Eight games into the NBA regular season, the Los Angeles Clippers sit alone atop the Western Conference with a league-best 7-1 record. The Clippers’ sole loss came at home against red-hot Russell Westbrook and the Oklahoma City Thunder on the second night of back-to-back games. The Clippers have responded with four consecutive victories by an average margin of 24.5 points a game, including a 24-point trouncing of the San Antonio Spurs.
Perhaps the main reason for the Clippers’ dominance has been their defense. The Clippers have consistently been a solid defensive team, ranking in the top 10 in defensive rating three out of the last four years, but their effort and dedication on that half of the floor this season has been particularly impressive. The Clippers rank first in the league in defensive rating, allowing only 91.39 points per 100 possessions and have allowed an opponent to score more than 100 points only once, in the season opener to Portland.
Credit Chris Paul and Deandre Jordan for setting the tone defensively, and bringing consistent leadership on that side of the ball. Luc Mbah a Moute, who has been asked by Doc Rivers to guard the other team’s best offensive player on a nightly basis, leads the league in defensive player rating. He has locked up players ranging from point guard Dame Lillard to superstar small forward Kawhi Leonard.
The Clippers are playing defense with the urgency of a team that can feel its championship window closing.
The Clippers’ defense is not the only place in which the club has shown vast improvement this season. With the additions of Raymond Felton and Marreese Speights, the Clippers’ second unit has made a much needed leap, after two straight campaigns fueled by Jamal Crawford’s scoring and not much else. Felton is shooting 50 percent from beyond the arc, and is playing like he has something to prove following disappointing stints with the Knicks and Mavericks. Speights brings the attitude and experience of a champion, not to mention his knack for scoring and sweet shooting stroke. Speights shot 38 percent from three with the Warriors last season, and creates more space on the floor for attackers, like Crawford and Austin Rivers, to operate.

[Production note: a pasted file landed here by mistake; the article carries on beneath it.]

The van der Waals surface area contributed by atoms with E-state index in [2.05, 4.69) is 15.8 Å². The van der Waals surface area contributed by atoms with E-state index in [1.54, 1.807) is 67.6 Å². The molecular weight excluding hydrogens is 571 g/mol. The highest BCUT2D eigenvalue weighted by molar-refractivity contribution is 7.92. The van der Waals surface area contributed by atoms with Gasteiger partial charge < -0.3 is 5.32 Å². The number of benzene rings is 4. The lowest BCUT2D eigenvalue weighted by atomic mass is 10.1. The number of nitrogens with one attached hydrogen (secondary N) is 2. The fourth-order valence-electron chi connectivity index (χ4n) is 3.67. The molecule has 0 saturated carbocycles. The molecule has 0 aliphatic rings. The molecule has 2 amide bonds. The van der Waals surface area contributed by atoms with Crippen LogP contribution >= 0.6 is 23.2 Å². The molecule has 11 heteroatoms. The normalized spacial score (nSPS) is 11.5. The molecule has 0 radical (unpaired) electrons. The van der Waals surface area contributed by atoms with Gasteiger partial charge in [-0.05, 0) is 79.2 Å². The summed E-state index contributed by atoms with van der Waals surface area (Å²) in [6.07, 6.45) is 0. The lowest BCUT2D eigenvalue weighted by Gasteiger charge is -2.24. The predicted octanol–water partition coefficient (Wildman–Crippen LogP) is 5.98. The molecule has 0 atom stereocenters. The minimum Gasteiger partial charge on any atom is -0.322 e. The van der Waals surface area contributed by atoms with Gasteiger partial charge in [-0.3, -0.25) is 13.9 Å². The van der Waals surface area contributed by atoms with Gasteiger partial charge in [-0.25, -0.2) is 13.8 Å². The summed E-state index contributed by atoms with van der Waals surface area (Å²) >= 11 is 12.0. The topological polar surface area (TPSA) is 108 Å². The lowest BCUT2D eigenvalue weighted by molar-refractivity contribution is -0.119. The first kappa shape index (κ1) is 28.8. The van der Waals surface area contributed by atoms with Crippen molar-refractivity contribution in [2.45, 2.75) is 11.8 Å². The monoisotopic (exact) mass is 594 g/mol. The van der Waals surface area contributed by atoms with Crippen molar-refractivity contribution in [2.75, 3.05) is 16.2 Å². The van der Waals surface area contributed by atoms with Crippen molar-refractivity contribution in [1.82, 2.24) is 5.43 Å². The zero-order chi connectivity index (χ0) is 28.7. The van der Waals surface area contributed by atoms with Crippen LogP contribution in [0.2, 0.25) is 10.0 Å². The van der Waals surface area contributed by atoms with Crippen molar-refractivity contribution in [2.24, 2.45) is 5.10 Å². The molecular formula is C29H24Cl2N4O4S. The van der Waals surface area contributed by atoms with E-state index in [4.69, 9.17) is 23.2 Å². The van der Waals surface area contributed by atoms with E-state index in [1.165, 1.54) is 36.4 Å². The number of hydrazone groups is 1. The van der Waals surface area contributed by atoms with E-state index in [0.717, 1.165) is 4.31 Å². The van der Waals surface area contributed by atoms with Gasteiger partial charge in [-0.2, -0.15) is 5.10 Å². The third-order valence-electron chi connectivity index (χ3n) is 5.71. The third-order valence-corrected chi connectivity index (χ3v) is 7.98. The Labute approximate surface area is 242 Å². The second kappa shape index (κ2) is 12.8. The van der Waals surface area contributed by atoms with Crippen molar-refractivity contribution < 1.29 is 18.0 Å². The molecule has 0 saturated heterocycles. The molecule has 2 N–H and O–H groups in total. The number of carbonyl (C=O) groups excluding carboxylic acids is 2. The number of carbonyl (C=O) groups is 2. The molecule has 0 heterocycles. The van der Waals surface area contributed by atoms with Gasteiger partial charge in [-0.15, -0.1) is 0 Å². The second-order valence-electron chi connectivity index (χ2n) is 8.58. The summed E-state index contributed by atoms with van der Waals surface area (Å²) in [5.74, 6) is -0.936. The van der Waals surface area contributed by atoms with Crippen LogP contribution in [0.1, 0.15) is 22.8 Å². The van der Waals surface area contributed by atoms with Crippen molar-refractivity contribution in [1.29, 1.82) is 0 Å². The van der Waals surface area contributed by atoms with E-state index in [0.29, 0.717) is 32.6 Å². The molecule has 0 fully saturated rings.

Doc Rivers has also done a nice job of being creative with his lineups, and staggering the minutes of his star players so that the Clippers can always have one of Blake Griffin, DJ, and CP3 on the floor at all times.
Finally, the Clippers as noted repeatedly by Chris Paul in post-game interviews, have been playing with a higher level of commitment and buy-in this season than in the past. Blake Griffin has embodied this new outlook. Griffin has upped his game in a number of ways this season. He has worked out the hitch in his jumper, expanded his shooting range, and sharpened his passing and ball handling skills, but it is his new demeanor on the court that has stood out the most. Blake has a history of chiding referees and getting in scuffles with opponents, but this season he has been all business. Even after taking hard hits on obvious fouls, he has calmly walked away from the situation to avoid trouble.
Blake’s improved attitude makes a difference for the Clippers, even when he’s not on the floor. He has routinely been the first person off the bench to congratulate his teammates, and can regularly be seen celebrating big plays on the sidelines. He seems healed from the physical and emotional wounds of last season, and ready to lead his team to the playoff success that has eluded them for so long.
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